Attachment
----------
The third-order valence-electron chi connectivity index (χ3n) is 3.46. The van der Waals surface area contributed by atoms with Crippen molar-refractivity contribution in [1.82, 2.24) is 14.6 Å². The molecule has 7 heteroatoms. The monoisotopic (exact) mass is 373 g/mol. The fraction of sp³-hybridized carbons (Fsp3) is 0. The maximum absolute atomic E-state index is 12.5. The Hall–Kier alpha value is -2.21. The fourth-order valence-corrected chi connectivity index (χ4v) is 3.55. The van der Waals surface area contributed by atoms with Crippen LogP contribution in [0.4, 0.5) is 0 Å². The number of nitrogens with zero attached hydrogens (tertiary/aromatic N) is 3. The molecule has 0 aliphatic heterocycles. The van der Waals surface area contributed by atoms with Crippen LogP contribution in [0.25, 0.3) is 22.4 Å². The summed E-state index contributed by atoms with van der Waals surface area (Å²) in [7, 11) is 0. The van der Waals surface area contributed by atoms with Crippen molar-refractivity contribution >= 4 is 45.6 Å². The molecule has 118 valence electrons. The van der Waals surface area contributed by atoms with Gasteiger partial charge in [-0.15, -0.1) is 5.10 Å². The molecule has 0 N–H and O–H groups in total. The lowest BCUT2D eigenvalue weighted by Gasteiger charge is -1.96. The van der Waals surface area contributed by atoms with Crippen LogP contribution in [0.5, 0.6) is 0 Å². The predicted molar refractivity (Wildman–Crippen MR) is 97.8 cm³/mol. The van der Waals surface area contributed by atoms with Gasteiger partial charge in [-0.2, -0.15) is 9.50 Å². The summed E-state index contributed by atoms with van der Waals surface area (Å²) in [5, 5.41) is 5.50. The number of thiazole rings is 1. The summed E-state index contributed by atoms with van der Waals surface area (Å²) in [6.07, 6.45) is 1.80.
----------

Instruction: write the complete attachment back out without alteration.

The third-order valence-electron chi connectivity index (χ3n) is 3.46. The van der Waals surface area contributed by atoms with Crippen molar-refractivity contribution in [1.82, 2.24) is 14.6 Å². The molecule has 7 heteroatoms. The monoisotopic (exact) mass is 373 g/mol. The fraction of sp³-hybridized carbons (Fsp3) is 0. The maximum absolute atomic E-state index is 12.5. The Hall–Kier alpha value is -2.21. The fourth-order valence-corrected chi connectivity index (χ4v) is 3.55. The van der Waals surface area contributed by atoms with Crippen LogP contribution in [0.4, 0.5) is 0 Å². The number of nitrogens with zero attached hydrogens (tertiary/aromatic N) is 3. The molecule has 0 aliphatic heterocycles. The van der Waals surface area contributed by atoms with Crippen LogP contribution in [0.25, 0.3) is 22.4 Å². The summed E-state index contributed by atoms with van der Waals surface area (Å²) in [7, 11) is 0. The van der Waals surface area contributed by atoms with Crippen molar-refractivity contribution >= 4 is 45.6 Å². The molecule has 118 valence electrons. The van der Waals surface area contributed by atoms with Gasteiger partial charge in [-0.15, -0.1) is 5.10 Å². The molecule has 0 N–H and O–H groups in total. The lowest BCUT2D eigenvalue weighted by Gasteiger charge is -1.96. The van der Waals surface area contributed by atoms with Crippen LogP contribution in [0.5, 0.6) is 0 Å². The predicted molar refractivity (Wildman–Crippen MR) is 97.8 cm³/mol. The van der Waals surface area contributed by atoms with Gasteiger partial charge in [-0.2, -0.15) is 9.50 Å². The summed E-state index contributed by atoms with van der Waals surface area (Å²) in [5, 5.41) is 5.50. The number of thiazole rings is 1. The summed E-state index contributed by atoms with van der Waals surface area (Å²) in [6.07, 6.45) is 1.80.